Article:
GSA names 7 leaders to inaugural FedRAMP board

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The move comes as GSA and OMB modernize the cloud security program to implement recent legislative changes.

The General Services Administration is updating its signature cloud authorization program to feature a new board to take charge of provisional approvals.

The Federal Risk and Authorization Management Program Board is replacing the Joint Authorization Board as part of a series of changes under recent legislation that enshrines the program in statute. The legislation and subsequent draft guidance from the Office of Management and Budget are designed to create more pathways to authorization for cloud providers and to make it easier for agencies to team up to review solutions in the fast-growing software-as-a-service category. 

"The FedRAMP Board intentionally comprises members from across government, bringing diverse perspectives from the frontlines of cyber and IT modernization efforts,” Drew Myklegard, the deputy federal CIO, said in a statement. "By harnessing their collective expertise, the board will play a vital role in adapting the FedRAMP Program to address the evolving cyber landscape and enable the accelerated adoption of secure cloud technologies across the government."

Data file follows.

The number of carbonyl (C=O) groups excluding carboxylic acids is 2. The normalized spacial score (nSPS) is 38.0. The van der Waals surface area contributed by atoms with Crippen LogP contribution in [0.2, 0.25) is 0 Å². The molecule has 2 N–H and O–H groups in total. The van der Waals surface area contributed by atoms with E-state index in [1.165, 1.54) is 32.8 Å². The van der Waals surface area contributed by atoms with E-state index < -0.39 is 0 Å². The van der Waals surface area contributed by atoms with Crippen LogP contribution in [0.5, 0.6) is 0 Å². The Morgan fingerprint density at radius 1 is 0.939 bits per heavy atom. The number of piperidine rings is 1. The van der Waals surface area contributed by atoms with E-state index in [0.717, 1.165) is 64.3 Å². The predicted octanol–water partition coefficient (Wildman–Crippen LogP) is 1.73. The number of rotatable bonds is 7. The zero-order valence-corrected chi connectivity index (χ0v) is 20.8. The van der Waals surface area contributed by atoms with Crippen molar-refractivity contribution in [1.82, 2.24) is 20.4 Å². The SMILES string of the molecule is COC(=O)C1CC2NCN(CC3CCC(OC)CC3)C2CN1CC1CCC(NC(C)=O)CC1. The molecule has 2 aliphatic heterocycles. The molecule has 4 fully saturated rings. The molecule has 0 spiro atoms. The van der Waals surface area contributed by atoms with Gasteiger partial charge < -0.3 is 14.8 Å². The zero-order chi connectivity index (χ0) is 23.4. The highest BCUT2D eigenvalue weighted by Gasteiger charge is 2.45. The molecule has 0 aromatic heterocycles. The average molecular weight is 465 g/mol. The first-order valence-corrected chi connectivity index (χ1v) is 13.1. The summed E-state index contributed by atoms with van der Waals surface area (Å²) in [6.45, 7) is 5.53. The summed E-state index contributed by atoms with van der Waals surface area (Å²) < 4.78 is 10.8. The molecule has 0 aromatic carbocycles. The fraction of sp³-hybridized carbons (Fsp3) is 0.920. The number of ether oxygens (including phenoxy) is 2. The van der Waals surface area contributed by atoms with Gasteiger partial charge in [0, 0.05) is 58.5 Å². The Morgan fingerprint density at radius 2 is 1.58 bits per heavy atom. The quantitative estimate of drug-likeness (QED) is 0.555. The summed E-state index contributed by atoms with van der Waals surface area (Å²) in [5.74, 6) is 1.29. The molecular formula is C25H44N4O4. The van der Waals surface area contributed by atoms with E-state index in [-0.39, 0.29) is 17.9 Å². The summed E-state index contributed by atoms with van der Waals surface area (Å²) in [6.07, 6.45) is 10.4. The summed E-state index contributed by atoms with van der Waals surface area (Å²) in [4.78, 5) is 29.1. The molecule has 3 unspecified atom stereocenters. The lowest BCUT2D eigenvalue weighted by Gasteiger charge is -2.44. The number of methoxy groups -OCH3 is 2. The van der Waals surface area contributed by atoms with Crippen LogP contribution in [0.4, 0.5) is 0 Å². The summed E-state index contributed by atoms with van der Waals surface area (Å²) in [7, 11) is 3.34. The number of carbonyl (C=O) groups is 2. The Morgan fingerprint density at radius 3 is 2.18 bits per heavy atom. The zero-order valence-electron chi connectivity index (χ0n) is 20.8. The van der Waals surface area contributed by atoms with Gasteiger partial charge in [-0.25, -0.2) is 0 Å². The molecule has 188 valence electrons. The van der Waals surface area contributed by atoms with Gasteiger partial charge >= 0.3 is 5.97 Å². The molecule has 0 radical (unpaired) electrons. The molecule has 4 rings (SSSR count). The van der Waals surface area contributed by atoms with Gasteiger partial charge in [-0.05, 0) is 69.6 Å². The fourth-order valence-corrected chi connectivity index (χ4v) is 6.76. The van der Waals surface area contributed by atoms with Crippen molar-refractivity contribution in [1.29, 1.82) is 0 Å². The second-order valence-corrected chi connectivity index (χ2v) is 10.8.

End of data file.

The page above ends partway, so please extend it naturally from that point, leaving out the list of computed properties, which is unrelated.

New board members are: Venice Goodwine, Air Force CIO ; Bo Berlas, GSA chief information security officer; Carrie Lee, deputy CIO at the Department of Veterans Affairs; David McKeown, defense department deputy CIO for cybersecurity; Hemant Baidwan, Department of Homeland Security chief information security officer; Sylvia Burns, CIO and chief privacy officer at the Federal Deposit Insurance Corporation; and Christopher Butera, senior technical director for the cybersecurity division at the Cybersecurity and Infrastructure Security Agency, housed at DHS.

The FedRAMP Authorization Act also prompted the development of a new roadmap for the program, released in March 2024. Its leaders pledged to reorient the program around customer service to set clear security expectations for vendors seeking authorization, streamlining reviews and using machine-readable tools to digitize the authorization process.

"While SaaS applications are used in government, and FedRAMP does have some in its marketplace, it’s not nearly enough and it’s not working the way that it should," the agency said in a statement announcing the March roadmap. "We know that for many companies, especially software-focused companies, it takes too much time and money to get a FedRAMP authorization. And we’re particularly cognizant that we need to scale and automate our own processes beyond where they’re at now if we want to meaningfully grow the FedRAMP marketplace."